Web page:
Shifts in retail and technology drove solid results in 2012 for local industrial and flex properties — those suitable for either industrial or office space use — and the trend continued in the first quarter.

Net absorption (the difference between space leased and space vacated) totaled 337,000 square feet in the first quarter, after totaling 3.1 million square feet for all of 2012.

Market conditions are still improving, albeit at a slower pace compared with past cycles. Growth may be slow during the first half of 2013, as tenants remain hesitant about leasing space because of uncertainty regarding the federal budget. Improvement should accelerate during the second half of 2013 with a more robust market in 2014.

D.C. outlook: Alternative uses on the horizon

The District’s small flex-industrial market experienced flat conditions during the first quarter of 2013, with zero absorption during the past three months and just 135,000 square feet during 2012. The vacancy rate (including sublet space) was 11.3 percent at the end of the first quarter, unchanged from year-end 2012.

Asking rents increased 1.2 percent in the District during the past three months, after increasing 3.9 percent during 2012.

The District’s flex-industrial market should experience improving conditions during the remainder of 2013. Although demand will remain light, we expect it will be enough to modestly lower the vacancy rate. As vacancy edges down, asking rents should rise 3 percent to 4 percent this year, as some flex-industrial buildings are converted to more valuable alternative uses.

Northern Virginia outlook: Gradual expansion

Northern Virginia’s market is promising. Net absorption totaled positive 204,000 square feet during the first quarter, compared to positive 1.1 million square feet during all of 2012, just under the 15-year average of 1.2 million square feet. The overall vacancy rate was 10.1 percent at the end of the first quarter, unchanged from three months prior.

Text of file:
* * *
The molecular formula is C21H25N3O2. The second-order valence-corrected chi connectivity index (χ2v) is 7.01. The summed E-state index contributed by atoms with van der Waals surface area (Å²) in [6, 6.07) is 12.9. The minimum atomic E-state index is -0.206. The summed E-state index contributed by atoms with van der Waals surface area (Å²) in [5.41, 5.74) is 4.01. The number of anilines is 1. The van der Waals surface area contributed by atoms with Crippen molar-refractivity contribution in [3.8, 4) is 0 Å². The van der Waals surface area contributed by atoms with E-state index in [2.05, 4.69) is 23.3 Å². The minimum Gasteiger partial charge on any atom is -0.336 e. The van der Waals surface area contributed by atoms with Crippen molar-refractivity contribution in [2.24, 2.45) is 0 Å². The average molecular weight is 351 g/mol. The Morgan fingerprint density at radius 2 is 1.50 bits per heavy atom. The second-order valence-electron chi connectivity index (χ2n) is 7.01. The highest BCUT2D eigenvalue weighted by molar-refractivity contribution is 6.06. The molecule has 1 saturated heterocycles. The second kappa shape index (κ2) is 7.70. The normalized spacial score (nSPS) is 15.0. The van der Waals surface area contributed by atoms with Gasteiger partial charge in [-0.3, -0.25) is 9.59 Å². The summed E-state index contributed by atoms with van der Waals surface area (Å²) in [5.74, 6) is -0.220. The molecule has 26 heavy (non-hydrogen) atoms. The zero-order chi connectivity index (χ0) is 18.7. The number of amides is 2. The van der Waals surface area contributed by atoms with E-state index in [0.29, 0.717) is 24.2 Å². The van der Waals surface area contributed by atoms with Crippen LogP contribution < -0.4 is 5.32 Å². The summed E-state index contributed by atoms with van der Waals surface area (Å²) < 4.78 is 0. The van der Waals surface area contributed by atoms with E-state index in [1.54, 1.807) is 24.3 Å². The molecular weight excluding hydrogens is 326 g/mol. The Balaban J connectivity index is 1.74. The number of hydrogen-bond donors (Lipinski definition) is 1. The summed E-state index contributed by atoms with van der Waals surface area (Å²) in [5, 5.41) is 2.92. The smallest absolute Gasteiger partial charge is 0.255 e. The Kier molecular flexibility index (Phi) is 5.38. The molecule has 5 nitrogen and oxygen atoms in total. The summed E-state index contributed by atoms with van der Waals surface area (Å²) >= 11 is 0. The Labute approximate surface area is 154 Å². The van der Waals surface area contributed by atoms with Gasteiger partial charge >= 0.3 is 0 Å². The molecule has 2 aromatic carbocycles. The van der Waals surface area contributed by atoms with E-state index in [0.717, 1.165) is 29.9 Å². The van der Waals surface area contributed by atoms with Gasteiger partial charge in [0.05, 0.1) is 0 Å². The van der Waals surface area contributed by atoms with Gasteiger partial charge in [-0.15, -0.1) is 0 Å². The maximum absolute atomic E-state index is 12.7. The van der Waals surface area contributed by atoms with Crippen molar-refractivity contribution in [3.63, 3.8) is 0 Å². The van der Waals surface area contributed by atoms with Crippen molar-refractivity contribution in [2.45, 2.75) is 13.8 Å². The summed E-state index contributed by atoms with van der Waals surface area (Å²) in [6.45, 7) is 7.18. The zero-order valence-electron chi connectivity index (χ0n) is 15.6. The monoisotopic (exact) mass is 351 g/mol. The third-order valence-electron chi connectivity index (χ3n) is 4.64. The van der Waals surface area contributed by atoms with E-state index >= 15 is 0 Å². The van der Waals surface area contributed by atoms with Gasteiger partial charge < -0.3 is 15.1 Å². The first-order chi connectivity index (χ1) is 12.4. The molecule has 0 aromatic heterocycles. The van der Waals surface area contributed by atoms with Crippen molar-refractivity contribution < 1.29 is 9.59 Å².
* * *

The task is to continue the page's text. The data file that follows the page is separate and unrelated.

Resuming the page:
Rents increased 0.9 percent during the first quarter, compared to increasing 2.9 percent in all of 2012, and we expect them to gradually gain traction.

There was 615,000 square feet of flex-industrial space under construction or renovation in Northern Virginia at in March, up from 173,000 square feet a year ago.

The Northern Virginia market should continue to progress this year, but tenants remain hesitant to lease space because of federal austerity. Long-term growth should accelerate near Dulles Airport with expanding cargo operations there.

Maryland outlook: Rents edging higher

Conditions improved in the suburban Maryland market, as net absorption totaled 133,000 square feet during the first quarter of 2013, compared to positive 1.9 million square feet in all of 2012. This compares to the 15-year annual absorption of 916,000 square feet annually.

The flex-industrial vacancy rate decreased to 10.2 percent at the end of the first quarter, from 10.4 percent at the end of 2012.

Asking rents rose 0.4 percent during the first quarter of 2013, after rising 3.3 percent during all of 2012. Suburban Maryland asking rents should continue to rise and we project the vacancy rate will decline during the balance of 2013.

Ricky Bierbower is an associate at Delta Associates. Staff at Delta Associates contributed to this article. For more information, please visit